Colorado Latinos Rally Before Republican Debate In Boulder

October 28, 2015
Photo: Alfonso Aguilar Latino conservatives (STAFF)
Alfonso Aguilar with the conservative thinktank the American Principles Project helped organize Tuesday's meeting of influential Latino conservatives.

Some leading conservative Latinos are using Wednesday's Republican debate at the University of Colorado Boulder to denounce Donald Trump and to put the rest of the candidates on notice.

The dozen-plus national Hispanic Republicans who gathered in Boulder on Tuesday had one very clear message for the presidential candidates: A hard line on immigration might boost their chances in the primary race but it won’t help in the general election. 
 
"You don’t need us now, you won’t have us then. You insult us now, we will be deaf to you then," said Rosario Marin, who served as U.S. Treasurer under President George W. Bush.

Marin says she won’t dirty her mouth with the name of the candidate who most concerns her. But Tony Suarez with the National Hispanic Christian Leadership Conference was happy to call Donald Trump out directly for his disparaging comments about immigrants.
 
"His candidacy needs to end like his last reality television program. It needs to be canceled," Suarez said.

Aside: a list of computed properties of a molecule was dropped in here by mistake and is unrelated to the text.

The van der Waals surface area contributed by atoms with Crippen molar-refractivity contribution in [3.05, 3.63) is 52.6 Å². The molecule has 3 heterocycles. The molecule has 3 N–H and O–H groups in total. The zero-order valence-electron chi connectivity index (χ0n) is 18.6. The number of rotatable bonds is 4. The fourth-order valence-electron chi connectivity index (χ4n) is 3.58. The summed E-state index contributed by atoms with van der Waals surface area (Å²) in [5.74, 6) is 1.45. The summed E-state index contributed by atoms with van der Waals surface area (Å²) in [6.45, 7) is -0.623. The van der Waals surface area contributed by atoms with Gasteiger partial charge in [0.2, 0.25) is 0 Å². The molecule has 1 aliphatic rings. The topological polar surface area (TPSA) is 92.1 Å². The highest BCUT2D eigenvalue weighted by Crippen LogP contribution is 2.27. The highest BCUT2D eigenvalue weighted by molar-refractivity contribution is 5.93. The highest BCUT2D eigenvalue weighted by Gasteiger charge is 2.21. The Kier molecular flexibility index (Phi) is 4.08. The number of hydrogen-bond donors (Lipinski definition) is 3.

The people attending Tuesday’s meeting describe themselves as the leaders the Republican Party relies on to get out the Latino vote, and threatened to stay on the sidelines if Trump wins the nomination.

The group says it is also prepared to withhold support from other potential nominees if they take similar hardline stances -- for instance, backing mass deportation of undocumented immigrants.

Alfonso Aguilar is with the American Principles Project, a conservative think tank, and he says unless candidates get serious about courting the Latino vote, they just risk extending Republicans’ losing streak in presidential elections.

"This is about exercising political power: the Latino community within the conservative movement becoming mature and sophisticated and exercising our power," Aguilar said. 
 
At the same time that Republican Latino leaders are pushing the party to pick a candidate they can support, liberal groups are using Wednesday’s debate to argue that Latinos should avoid the GOP altogether.

Photo: Delores Huerta progressive Latino activists (STAFF)
Labor leader Delores Huerta (center) talks about her objections to the entire Republican primary field at a roundtable of progressive Latino activists in Denver Tuesday.